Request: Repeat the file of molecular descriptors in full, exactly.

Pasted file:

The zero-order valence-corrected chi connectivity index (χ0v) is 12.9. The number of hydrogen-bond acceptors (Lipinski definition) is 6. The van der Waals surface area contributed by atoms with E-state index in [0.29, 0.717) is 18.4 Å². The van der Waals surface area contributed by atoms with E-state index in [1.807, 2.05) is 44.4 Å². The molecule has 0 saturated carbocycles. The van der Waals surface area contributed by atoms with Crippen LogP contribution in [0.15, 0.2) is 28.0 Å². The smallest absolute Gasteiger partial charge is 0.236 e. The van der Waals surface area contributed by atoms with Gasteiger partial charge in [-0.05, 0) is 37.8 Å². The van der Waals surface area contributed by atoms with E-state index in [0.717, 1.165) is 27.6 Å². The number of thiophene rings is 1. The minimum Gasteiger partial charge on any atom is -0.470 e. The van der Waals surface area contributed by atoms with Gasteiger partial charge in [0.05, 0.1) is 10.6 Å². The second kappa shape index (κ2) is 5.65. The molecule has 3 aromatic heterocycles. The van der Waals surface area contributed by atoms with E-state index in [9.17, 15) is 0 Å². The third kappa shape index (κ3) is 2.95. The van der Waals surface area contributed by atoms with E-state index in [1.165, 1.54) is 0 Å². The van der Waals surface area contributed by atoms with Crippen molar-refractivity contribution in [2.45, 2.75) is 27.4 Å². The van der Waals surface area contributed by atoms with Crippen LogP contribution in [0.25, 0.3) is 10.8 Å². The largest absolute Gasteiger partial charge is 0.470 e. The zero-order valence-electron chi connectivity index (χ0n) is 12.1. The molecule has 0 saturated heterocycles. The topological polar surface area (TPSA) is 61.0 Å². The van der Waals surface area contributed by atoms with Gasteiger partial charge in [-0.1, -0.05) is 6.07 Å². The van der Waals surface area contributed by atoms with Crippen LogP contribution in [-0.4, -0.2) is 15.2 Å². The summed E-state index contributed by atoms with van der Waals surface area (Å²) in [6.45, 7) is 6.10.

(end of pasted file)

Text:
The zero-order valence-corrected chi connectivity index (χ0v) is 12.9. The number of hydrogen-bond acceptors (Lipinski definition) is 6. The van der Waals surface area contributed by atoms with E-state index in [0.29, 0.717) is 18.4 Å². The van der Waals surface area contributed by atoms with E-state index in [1.807, 2.05) is 44.4 Å². The molecule has 0 saturated carbocycles. The van der Waals surface area contributed by atoms with Crippen LogP contribution in [0.15, 0.2) is 28.0 Å². The smallest absolute Gasteiger partial charge is 0.236 e. The van der Waals surface area contributed by atoms with Gasteiger partial charge in [-0.05, 0) is 37.8 Å². The van der Waals surface area contributed by atoms with E-state index in [0.717, 1.165) is 27.6 Å². The number of thiophene rings is 1. The minimum Gasteiger partial charge on any atom is -0.470 e. The van der Waals surface area contributed by atoms with Gasteiger partial charge in [0.05, 0.1) is 10.6 Å². The second kappa shape index (κ2) is 5.65. The molecule has 3 aromatic heterocycles. The van der Waals surface area contributed by atoms with E-state index in [9.17, 15) is 0 Å². The third kappa shape index (κ3) is 2.95. The van der Waals surface area contributed by atoms with E-state index in [1.165, 1.54) is 0 Å². The van der Waals surface area contributed by atoms with Crippen molar-refractivity contribution in [2.45, 2.75) is 27.4 Å². The van der Waals surface area contributed by atoms with Crippen LogP contribution in [0.25, 0.3) is 10.8 Å². The largest absolute Gasteiger partial charge is 0.470 e. The zero-order valence-electron chi connectivity index (χ0n) is 12.1. The molecule has 0 saturated heterocycles. The topological polar surface area (TPSA) is 61.0 Å². The van der Waals surface area contributed by atoms with Gasteiger partial charge in [-0.1, -0.05) is 6.07 Å². The van der Waals surface area contributed by atoms with Crippen LogP contribution in [-0.4, -0.2) is 15.2 Å². The summed E-state index contributed by atoms with van der Waals surface area (Å²) in [6.45, 7) is 6.10.